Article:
To all of you out there begrudgingly adapting to the real world, waking up in your parents’ basement every morning and thinking, “Man, I need to get my shit together,” I have just one thing to say: it could be worse.
There’s a lot of buzz surrounding allegations that 14 high-ranking officials for FIFA (the International Federation of Soccer) are guilty of corruption and bribery. While unrelated, these new headlines have stirred a conversation that started in 2013 about the horrendous scale of abuse that migrant workers have been subject to in the 2022 World Cup host country, Qatar.
In order to accommodate the needs of the global tournament, it was said that nine new stadiums and several more hotels would have to be constructed in the Arab country. This created a pressing need for unskilled labor, which led to the influx of migrant workers from nearby nations, in this case Nepal. In 2013, Amnesty International released a scathing report describing the numerous offenses against the migrant workers in Qatar, most of whom were busy working on the aforementioned stadiums and hotels.
Did FIFA hire these workers? No. Are they actively consenting to their mistreatment by turning a blind eye so that they can have their facilities built cheaply and quickly? Absolutely. I love that I can always look to FIFA to completely dismantle any remaining faith I have left in mankind.
A Mile in Their Shoes
At the root of this injustice is the labor rights system—or lack there of—in place in Qatar. Migrant workers in the nation, and several others in the Middle East, are subject to the kafala system, which has received a lot of criticism for exploiting workers.
Under the kafala system, migrant workers are required to have an in-country sponsor, usually their employer, to represent the worker and handle the legality of them being there. In this particular case, Amnesty International found that these sponsors in Qatar were abusing their roles and denying fundamental rights to their employees.
Such abuses included preventing workers from leaving the country without the sponsor’s permission, misleading the workers by telling them they would be paid higher salaries than they actually were, withholding pay for months at a time and confiscating workers’ passports so that they were undocumented, among others.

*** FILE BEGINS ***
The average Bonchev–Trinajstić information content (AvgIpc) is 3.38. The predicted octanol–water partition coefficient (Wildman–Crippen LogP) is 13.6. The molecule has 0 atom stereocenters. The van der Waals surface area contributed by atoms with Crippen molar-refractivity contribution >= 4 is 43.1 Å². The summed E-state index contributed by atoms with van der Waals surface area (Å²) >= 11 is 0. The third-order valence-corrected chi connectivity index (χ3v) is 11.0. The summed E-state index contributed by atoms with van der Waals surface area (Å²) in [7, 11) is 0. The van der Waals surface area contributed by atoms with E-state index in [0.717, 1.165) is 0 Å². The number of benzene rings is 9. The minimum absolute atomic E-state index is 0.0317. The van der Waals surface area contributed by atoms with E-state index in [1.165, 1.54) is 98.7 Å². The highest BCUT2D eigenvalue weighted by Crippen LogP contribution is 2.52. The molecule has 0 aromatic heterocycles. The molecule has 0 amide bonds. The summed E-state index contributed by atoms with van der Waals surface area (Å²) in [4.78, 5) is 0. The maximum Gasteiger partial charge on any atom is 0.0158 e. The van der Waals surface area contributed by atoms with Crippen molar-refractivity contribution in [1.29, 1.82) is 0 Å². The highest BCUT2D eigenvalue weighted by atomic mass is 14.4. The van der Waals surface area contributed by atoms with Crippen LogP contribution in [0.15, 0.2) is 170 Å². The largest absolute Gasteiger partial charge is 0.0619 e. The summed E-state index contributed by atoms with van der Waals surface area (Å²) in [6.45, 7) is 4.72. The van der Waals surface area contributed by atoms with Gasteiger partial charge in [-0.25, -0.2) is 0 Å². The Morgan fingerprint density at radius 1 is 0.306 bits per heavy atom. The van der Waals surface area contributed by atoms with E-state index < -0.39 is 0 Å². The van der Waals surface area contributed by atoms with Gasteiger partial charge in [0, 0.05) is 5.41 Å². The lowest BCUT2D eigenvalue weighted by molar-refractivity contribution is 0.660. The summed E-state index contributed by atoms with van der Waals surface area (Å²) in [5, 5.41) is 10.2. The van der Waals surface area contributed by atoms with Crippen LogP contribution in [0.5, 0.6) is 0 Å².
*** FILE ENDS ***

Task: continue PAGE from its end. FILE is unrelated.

Amnesty even reported witnessing, “11 men signing papers before government officials, falsely claiming they had received all payments and benefits to allow them to leave the country,” according to CNN.
What’s more is that an estimated 94 percent of all workers in Qatar are migrants, meaning that an overwhelming majority of the labor in the nation is being conducted by workers who are being horribly mistreated and possibly never even paid. And conveniently enough for the employers of these migrants, there is a law in place that states only Qatari workers are allowed to form or join unions which prevents the Nepalese migrants from protecting themselves from exploitation.
You’d think that FIFA would be quick to react to this given that they’re a multi-billion dollar organization who, on their own site, claims to spend $2.5 million a day on “worldwide football development” and “organizing international competitions.” They don’t have to physically pay the Nepalese migrants, but couldn’t they at least provide some form of relief or threaten Qatar with sanctions? And why hasn’t the government of Nepal stepped in?
Be grateful that you live in a country that actually believes in the wellness of its labor force. The Department of Labor has a vast array of laws in place specifically to protect workers. The Occupational Safety and Health Act enforces hazard-free workplaces through inspections and investigations. The Migrant and Seasonal Agricultural Worker Protection Act specifically prescribes wage protections, housing and transportation safety standards and contract requirements for migrant and seasonal workers.
The list goes on, but the point is labor protection laws can be fundamental in establishing a sturdy economy. Happy workers are more prone to producing higher quality work at a more efficient pace, thus increasing both the rates of production and consumption in a nation. This boosts GDP and, in the long run, makes the nation better off.
It goes to show how important it is to know your rights as an employee and to have someone in office who is representing your best interests. Yes, I’m sure there are those of you reading this and saying to yourself, “I need a job before I can even think about my boss respecting my rights.” While that’s valid, take some solace in the fact that once you do get that job, your rights will be protected. Unless you get an unpaid internship…then all bets are off.
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